Regarding the April 14 WP Magazine article “One Percent U?”:
I was able to attend and graduate in 2010 from George Washington University only because I received substantial financial aid. During my time there, yes, I saw excesses. But never did I ever see anyone having “bottle wars” to drink the most Veuve Cliquot, much less feel ostracized because of my lack of wealth.
What I saw were deeply committed and passionate future lawyers, doctors, politicians, economists and humanitarians. Students were more likely to be ridiculed for lacking an opinion on national policy than for lacking a Gucci purse. GW was a haven, not for the super-rich but for students who were outgoing, relentless and mindful of the impact they could make on the world.
Sophie Zavaglia, St. Louis
Yes, it is disturbing what some parents will let their kids spend at George Washington University, but these instances are not the norm. I had a classmate my freshman year who wouldn’t even speak to me (he came from a very wealthy family, liked to show it off and judged those who didn’t share his background). That said, I realized right away that he was not worth my time.
My true friends from GW are the salt of the earth, as are their families, and that part of the story should not be neglected. As the article mentioned, many GW students are from lower- and middle-income families. They work and go to school, and they are what make the university tick.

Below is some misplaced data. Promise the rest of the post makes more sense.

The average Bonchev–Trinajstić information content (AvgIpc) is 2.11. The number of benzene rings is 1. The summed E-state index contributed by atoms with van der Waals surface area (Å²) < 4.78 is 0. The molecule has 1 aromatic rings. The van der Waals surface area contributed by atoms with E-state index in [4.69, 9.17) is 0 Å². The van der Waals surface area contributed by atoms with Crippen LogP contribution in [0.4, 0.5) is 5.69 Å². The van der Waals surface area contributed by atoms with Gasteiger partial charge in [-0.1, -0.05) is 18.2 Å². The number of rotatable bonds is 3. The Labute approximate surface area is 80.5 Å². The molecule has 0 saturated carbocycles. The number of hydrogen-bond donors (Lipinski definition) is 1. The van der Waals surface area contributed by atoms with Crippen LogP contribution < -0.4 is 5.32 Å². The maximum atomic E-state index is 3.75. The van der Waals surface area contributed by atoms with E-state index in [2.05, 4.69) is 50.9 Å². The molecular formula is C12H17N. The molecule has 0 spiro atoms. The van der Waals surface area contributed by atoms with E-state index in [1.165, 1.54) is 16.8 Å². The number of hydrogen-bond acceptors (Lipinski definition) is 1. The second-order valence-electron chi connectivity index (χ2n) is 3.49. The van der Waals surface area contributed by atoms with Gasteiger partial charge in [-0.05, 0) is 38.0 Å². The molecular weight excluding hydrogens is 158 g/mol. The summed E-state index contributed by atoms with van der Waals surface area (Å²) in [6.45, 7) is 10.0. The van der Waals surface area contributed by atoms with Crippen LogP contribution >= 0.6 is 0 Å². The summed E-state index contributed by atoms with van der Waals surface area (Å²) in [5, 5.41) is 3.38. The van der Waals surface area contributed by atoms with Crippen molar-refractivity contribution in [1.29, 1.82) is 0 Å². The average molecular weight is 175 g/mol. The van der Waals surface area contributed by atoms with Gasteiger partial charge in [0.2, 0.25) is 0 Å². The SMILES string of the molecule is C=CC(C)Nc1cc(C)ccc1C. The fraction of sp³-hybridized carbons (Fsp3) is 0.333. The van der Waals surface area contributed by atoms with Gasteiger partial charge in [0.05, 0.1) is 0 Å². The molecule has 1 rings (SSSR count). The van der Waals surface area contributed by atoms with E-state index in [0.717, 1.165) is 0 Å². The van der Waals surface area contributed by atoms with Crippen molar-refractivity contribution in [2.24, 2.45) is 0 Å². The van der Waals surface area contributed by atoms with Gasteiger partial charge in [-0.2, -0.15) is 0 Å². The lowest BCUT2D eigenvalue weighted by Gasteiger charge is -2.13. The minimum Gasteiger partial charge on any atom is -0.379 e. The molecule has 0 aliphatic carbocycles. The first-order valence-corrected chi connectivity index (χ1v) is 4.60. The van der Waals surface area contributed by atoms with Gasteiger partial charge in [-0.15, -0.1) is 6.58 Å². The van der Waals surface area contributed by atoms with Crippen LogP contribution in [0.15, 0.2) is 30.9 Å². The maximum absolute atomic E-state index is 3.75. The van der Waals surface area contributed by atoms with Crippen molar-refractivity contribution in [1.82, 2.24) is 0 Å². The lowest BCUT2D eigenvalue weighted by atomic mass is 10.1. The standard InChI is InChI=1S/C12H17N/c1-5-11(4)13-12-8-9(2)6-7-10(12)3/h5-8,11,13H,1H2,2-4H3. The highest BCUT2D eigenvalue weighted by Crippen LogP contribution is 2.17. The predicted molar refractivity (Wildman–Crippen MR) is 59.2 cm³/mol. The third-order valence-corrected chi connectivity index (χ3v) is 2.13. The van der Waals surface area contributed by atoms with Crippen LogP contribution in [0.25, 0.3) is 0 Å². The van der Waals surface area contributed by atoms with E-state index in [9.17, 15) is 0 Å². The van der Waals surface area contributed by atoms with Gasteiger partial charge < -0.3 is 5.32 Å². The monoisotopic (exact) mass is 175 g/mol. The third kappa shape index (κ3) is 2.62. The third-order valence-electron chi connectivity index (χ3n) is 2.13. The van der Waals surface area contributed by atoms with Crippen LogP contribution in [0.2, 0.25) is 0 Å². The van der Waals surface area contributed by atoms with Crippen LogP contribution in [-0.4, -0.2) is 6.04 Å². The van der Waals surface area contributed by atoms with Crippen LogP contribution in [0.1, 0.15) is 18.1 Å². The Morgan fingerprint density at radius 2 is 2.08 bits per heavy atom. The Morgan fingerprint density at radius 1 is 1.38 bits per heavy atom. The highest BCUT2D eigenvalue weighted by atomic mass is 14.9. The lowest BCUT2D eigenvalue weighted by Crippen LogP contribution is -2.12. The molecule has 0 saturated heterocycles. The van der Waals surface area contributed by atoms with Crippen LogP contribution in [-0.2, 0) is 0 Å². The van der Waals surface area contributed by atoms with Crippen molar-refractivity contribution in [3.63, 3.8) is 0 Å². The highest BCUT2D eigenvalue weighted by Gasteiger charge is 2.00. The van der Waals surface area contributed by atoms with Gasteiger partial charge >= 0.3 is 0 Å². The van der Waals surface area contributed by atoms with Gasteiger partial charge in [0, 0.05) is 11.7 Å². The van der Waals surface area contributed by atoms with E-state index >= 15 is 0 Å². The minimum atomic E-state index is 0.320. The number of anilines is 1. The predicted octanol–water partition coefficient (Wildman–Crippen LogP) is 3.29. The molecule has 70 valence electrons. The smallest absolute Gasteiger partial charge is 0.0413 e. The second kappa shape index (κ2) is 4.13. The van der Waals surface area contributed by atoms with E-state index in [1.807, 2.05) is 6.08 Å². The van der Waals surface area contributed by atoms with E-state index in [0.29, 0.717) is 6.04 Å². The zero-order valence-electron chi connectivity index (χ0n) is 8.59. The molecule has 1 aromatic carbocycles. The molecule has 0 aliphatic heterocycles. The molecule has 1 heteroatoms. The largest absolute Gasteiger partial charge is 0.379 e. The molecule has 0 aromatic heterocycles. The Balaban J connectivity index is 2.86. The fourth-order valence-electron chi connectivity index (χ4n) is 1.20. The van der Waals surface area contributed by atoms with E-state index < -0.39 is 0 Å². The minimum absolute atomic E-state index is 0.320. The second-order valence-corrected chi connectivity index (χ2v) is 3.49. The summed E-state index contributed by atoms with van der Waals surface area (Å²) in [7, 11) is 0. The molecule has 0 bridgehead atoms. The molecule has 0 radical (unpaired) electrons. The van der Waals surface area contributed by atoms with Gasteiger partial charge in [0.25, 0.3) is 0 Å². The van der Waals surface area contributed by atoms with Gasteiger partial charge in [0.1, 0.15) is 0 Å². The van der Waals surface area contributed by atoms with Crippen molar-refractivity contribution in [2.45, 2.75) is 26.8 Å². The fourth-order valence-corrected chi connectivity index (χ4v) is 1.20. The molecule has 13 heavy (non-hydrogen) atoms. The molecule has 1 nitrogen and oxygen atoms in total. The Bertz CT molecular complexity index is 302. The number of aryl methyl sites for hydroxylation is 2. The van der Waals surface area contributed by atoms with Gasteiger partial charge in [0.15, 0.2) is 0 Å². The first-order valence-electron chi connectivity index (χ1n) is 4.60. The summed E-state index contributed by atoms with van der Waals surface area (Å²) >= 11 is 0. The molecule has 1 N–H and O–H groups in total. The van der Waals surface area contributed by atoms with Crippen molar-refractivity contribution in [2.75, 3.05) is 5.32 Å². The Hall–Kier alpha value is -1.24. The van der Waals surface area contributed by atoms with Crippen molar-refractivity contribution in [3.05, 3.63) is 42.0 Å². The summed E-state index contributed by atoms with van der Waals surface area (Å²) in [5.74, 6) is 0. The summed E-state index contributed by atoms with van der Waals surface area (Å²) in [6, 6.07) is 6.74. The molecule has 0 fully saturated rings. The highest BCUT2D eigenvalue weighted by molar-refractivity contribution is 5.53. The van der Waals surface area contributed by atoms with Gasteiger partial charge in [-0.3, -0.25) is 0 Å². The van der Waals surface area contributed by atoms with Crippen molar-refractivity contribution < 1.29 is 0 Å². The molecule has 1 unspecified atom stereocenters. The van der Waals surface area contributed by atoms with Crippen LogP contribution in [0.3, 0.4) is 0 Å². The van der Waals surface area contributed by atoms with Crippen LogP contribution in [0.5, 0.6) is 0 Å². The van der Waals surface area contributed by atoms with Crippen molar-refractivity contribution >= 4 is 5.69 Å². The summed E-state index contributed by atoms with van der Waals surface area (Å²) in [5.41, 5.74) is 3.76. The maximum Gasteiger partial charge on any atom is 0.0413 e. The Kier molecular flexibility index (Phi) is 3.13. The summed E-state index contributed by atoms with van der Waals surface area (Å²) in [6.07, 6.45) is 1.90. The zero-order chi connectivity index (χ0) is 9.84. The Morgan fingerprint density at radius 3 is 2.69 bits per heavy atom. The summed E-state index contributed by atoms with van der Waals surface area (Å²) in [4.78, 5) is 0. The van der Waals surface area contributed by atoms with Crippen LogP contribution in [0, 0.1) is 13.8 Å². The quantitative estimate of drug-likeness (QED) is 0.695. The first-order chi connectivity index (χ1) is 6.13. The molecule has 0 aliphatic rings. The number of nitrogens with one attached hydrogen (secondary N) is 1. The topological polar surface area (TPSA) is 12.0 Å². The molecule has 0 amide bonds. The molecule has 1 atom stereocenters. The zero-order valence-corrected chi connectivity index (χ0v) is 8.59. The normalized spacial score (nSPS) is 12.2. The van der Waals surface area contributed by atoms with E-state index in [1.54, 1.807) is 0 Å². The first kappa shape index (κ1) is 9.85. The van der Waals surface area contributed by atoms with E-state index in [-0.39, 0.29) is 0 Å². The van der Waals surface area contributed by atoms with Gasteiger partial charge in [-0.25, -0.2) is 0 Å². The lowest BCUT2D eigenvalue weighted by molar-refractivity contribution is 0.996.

David R. Mann, Washington
I was taken aback to read Stephen Joel Trachtenberg, the former president of George Washington University, state so dismissively of prospective students who can’t swing GW’s tuition, “There’s no sin in going to another institution. I would like to drive a Ferrari, but I can’t.”
Where is the message of economic inclusion?
A college education is not a luxury automobile. An education from a school like GW can change working- and middle-class students’ lives in profound ways. Consider the disparate economic impact of the Great Recession on college-educated workers and high school graduates today. So, too, can wealthier students be enriched and learn from students with dissimilar backgrounds.
Leaders of our preeminent universities should recognize the importance of economic diversity and present a welcome message to all students, not shoo those of lesser means from the “Ferrari” showroom.
Mark P. Nevitt, Norfolk
I chuckled when I read the Magazine article on the student wealth disparity at George Washington University. In 1980, I was a middle-class freshman at GW, putting myself through college with financial aid, including loans. Tuition was $3,700, by far the lowest of private D.C. universities. My roommate came from a decidedly upper-middle-class background. He arrived in August in a stretch limousine that his parents rented to transport his effects from National Airport to our dorm.
One evening after the Thanksgiving holiday, we were waiting for an elevator at the library with other students. One student turned to another and commented on my roommate’s tan. He said he had been in Aruba over the break. I didn’t know what or where Aruba was, but I was confident it was sunnier and warmer than my suburban Philadelphia home in November. There were no Mercedes or Bentleys back then, but we had a fair number of sport cars.
Daniel J. Buzby, Alexandria